Whether you’re a rec hockey player, in youth athletics, going to college, or becoming a free agent in a professional league, you typically have the freedom to choose the right team where exactly you want to play. And that’s a pretty major decision.
Remember, where you play isn’t just about the actual location. The decision you make must also take into account the actual club/team/organization that you’re about to become a part of: How do you fit into the scheme and culture? How do you mesh with the guys on the team or coaches? Is there good leadership in place?
As a pro, the act of choosing the right team obviously becomes a bit more complicated, with contracts involved and a higher number of suitors. But as a youth or amateur athlete—where you generally have the ability to choose where to play based on the clubs, organizations or schools in your area—the decision is still a difficult one.
Here’s a quick guide to help you navigate through your decision:
1 – Meet Your Goals
Why do you play hockey? What personal goals do you want to achieve? Do you want to set records, win championships, or simply have fun and stay active?
Different organizations have different goals based on how they operate and the talent they have. While it’s easy to assume that the goal of any athletic club is to win a championship, that’s not always the case from year to year. Sometimes teams need to take baby steps and simply get to respectability and stability first.
When you look to choose the right team, be sure that your goals align with those of the organization. If you only want to have fun, you likely don’t want to be in a program that is all about winning. Similarly, if you are looking to push your game to the next level, you won’t be happy with a team that lacks talent.
2 – Fit Your Style
Every athlete in every sport has a certain playing style. For instance, you may be the aggressor or the facilitator, the scorer or the defensive hound. No matter what your playing style is, it’s important to know what style fits you best and how that style fits within a potential new team. Make sure that you are a good fit. Your new squad shouldn’t just support your style, but need someone of your skill set to succeed.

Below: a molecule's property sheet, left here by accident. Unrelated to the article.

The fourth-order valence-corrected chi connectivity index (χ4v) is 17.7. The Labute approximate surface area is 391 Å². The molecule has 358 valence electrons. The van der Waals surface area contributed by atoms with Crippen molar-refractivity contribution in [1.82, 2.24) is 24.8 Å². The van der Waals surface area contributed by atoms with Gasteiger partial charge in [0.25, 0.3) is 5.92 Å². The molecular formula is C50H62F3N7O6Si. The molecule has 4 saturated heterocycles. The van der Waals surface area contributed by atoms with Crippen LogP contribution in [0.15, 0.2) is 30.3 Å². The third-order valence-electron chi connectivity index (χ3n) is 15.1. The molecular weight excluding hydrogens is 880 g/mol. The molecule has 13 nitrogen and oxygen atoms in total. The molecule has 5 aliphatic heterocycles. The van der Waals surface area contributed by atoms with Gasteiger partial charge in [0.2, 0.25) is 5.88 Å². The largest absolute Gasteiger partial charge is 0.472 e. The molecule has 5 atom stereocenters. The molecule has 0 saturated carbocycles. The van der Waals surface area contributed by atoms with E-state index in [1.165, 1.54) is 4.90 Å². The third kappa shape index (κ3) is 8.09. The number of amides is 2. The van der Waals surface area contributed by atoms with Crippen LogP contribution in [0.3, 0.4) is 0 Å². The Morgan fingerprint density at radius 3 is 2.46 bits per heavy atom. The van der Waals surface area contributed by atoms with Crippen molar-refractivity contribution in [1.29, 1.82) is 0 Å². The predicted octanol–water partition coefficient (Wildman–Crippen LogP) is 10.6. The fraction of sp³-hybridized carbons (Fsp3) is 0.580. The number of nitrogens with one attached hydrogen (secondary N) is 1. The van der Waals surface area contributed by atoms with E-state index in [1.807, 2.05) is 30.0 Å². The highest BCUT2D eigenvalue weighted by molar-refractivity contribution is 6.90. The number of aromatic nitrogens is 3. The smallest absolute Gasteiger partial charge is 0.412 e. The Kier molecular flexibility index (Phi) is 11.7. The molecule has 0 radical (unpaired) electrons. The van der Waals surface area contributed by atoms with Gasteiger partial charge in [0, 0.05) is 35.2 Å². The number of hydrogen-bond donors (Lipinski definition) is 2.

As a scorer, it may not be advantageous to go to a team that has two of the most elite shooters in the league; as a selfless passer, you may not be inclined to go to a team with puck hogs. Much like your personal goals, you should play for a club that aligns with your personal style.
3 – The Right Chemistry
Most importantly, no one wants to be put in a bad situation. Time and again we see professional athletes go to ill-fitting teams solely to make a money grab, and then be miserable midway through their first season.
Be sure to research the organization you’re planning on playing for. That doesn’t just include the players and coaches, but the organization as well. Talk to as many people as possible that have been a part of the team or club. What were their experiences like? Would they play for the organization again? Get a sense for the organization’s strengths and weaknesses.
If you want to accomplish your goals, be certain you’re aligning yourself with the right people. And when it comes to picking a new team, you should always put yourself in the best possible situation. Make sure the organization you choose is the best fit for your style, strengths and goals.
Travis Armideo is Marketing Manager at Gladiator Custom Mouthguards. Travis is a lifelong ice hockey player who played for various club and junior teams as well as playing lacrosse at the college level. Travis continues to be involved with sports by coaching high school and youth ice hockey. Find more of Travis’ blogs here. From an article appearing on CrossIceHockey.com—Where Rec Hockey Lives. © 2016 Digital Media Publications, Inc. Published with permission.